Law of the Sea

Law of the Sea Convention

The Office of Ocean and Polar Affairs (OPA) is responsible for developing, coordinating, negotiating, and implementing U.S. foreign policy with respect to the law of the sea.  The Law of the Sea Convention  sets forth a comprehensive legal framework governing uses of the ocean. Adopted in 1982 and substantially modified by a 1994 Agreement  relating to its deep seabed mining provisions, the Convention has been in force since 1994 and currently has more than 165 parties. The United States is not a party to the Convention.

U.S. Extended Continental Shelf

OPA is responsible for overseeing the U.S. Extended Continental Shelf (ECS) Project, which is designed to establish the full extent of the continental shelf of the United States, consistent with international law.  The ECS is that portion of the continental shelf beyond 200 nautical miles from shore.  Knowledge of the exact extent of the U.S. ECS and an improved understanding of its resources will promote economic prosperity and enhance stewardship of our natural resources.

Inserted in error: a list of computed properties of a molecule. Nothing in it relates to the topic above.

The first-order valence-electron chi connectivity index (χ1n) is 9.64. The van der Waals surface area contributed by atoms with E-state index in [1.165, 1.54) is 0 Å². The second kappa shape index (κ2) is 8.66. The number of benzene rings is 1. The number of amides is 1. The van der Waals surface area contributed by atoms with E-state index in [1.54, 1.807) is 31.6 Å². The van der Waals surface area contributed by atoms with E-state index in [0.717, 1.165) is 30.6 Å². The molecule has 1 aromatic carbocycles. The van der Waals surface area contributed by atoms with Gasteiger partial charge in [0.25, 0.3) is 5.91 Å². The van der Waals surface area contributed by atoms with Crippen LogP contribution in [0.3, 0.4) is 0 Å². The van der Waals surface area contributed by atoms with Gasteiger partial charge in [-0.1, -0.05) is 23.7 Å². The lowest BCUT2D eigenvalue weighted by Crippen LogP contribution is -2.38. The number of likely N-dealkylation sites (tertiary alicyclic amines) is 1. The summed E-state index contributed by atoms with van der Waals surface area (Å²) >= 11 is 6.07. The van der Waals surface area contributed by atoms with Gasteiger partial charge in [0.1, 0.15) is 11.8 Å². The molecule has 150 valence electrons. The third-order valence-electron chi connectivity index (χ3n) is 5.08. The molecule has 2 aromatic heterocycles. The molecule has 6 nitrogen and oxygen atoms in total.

Maritime Boundaries

The Office of Ocean and Polar Affairs provides support for negotiation of maritime boundary agreements to which the United States is a party.

Limits in the Seas

OPA examines coastal States’ maritime claims and/or boundaries and assess their consistency with international law.

A U.S. Coast Guard cutter guards a marine port. August 2003. [Pixaby]

Maritime Security

Maritime Security and Navigation